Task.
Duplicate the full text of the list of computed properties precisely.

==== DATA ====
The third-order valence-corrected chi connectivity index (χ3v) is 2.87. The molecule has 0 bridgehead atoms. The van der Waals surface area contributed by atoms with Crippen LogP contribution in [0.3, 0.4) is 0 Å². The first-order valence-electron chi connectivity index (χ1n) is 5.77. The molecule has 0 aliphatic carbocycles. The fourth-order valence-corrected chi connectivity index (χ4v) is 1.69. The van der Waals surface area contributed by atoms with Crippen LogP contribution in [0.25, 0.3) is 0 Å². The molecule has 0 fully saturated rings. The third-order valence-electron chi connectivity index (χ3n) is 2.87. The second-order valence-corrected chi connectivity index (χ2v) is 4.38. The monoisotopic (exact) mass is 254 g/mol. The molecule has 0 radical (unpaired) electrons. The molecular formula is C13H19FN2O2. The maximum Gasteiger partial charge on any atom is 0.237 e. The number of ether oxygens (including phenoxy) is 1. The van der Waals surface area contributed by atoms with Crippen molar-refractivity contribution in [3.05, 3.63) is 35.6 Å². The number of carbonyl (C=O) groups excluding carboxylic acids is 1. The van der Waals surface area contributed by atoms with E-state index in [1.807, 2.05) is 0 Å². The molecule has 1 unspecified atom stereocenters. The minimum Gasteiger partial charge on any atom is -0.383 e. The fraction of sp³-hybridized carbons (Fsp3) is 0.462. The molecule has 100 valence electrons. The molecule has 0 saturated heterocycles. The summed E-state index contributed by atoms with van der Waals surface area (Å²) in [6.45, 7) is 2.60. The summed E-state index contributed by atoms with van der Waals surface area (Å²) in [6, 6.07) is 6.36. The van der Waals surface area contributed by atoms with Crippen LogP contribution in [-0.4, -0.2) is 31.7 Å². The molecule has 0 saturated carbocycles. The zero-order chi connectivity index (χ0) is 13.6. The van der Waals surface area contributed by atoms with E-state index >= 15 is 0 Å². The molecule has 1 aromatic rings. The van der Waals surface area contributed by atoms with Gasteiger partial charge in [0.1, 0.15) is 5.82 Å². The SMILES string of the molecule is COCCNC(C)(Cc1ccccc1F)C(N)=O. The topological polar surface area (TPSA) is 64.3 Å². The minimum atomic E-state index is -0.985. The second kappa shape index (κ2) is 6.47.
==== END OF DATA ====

The third-order valence-corrected chi connectivity index (χ3v) is 2.87. The molecule has 0 bridgehead atoms. The van der Waals surface area contributed by atoms with Crippen LogP contribution in [0.3, 0.4) is 0 Å². The first-order valence-electron chi connectivity index (χ1n) is 5.77. The molecule has 0 aliphatic carbocycles. The fourth-order valence-corrected chi connectivity index (χ4v) is 1.69. The van der Waals surface area contributed by atoms with Crippen LogP contribution in [0.25, 0.3) is 0 Å². The molecule has 0 fully saturated rings. The third-order valence-electron chi connectivity index (χ3n) is 2.87. The second-order valence-corrected chi connectivity index (χ2v) is 4.38. The monoisotopic (exact) mass is 254 g/mol. The molecule has 0 radical (unpaired) electrons. The molecular formula is C13H19FN2O2. The maximum Gasteiger partial charge on any atom is 0.237 e. The number of ether oxygens (including phenoxy) is 1. The van der Waals surface area contributed by atoms with Crippen molar-refractivity contribution in [3.05, 3.63) is 35.6 Å². The number of carbonyl (C=O) groups excluding carboxylic acids is 1. The van der Waals surface area contributed by atoms with E-state index in [1.807, 2.05) is 0 Å². The molecule has 1 unspecified atom stereocenters. The minimum Gasteiger partial charge on any atom is -0.383 e. The fraction of sp³-hybridized carbons (Fsp3) is 0.462. The molecule has 100 valence electrons. The molecule has 0 saturated heterocycles. The summed E-state index contributed by atoms with van der Waals surface area (Å²) in [6.45, 7) is 2.60. The summed E-state index contributed by atoms with van der Waals surface area (Å²) in [6, 6.07) is 6.36. The van der Waals surface area contributed by atoms with Crippen LogP contribution in [-0.4, -0.2) is 31.7 Å². The molecule has 0 saturated carbocycles. The zero-order chi connectivity index (χ0) is 13.6. The van der Waals surface area contributed by atoms with E-state index >= 15 is 0 Å². The molecule has 1 aromatic rings. The van der Waals surface area contributed by atoms with Gasteiger partial charge in [0.1, 0.15) is 5.82 Å². The SMILES string of the molecule is COCCNC(C)(Cc1ccccc1F)C(N)=O. The topological polar surface area (TPSA) is 64.3 Å². The minimum atomic E-state index is -0.985. The second kappa shape index (κ2) is 6.47.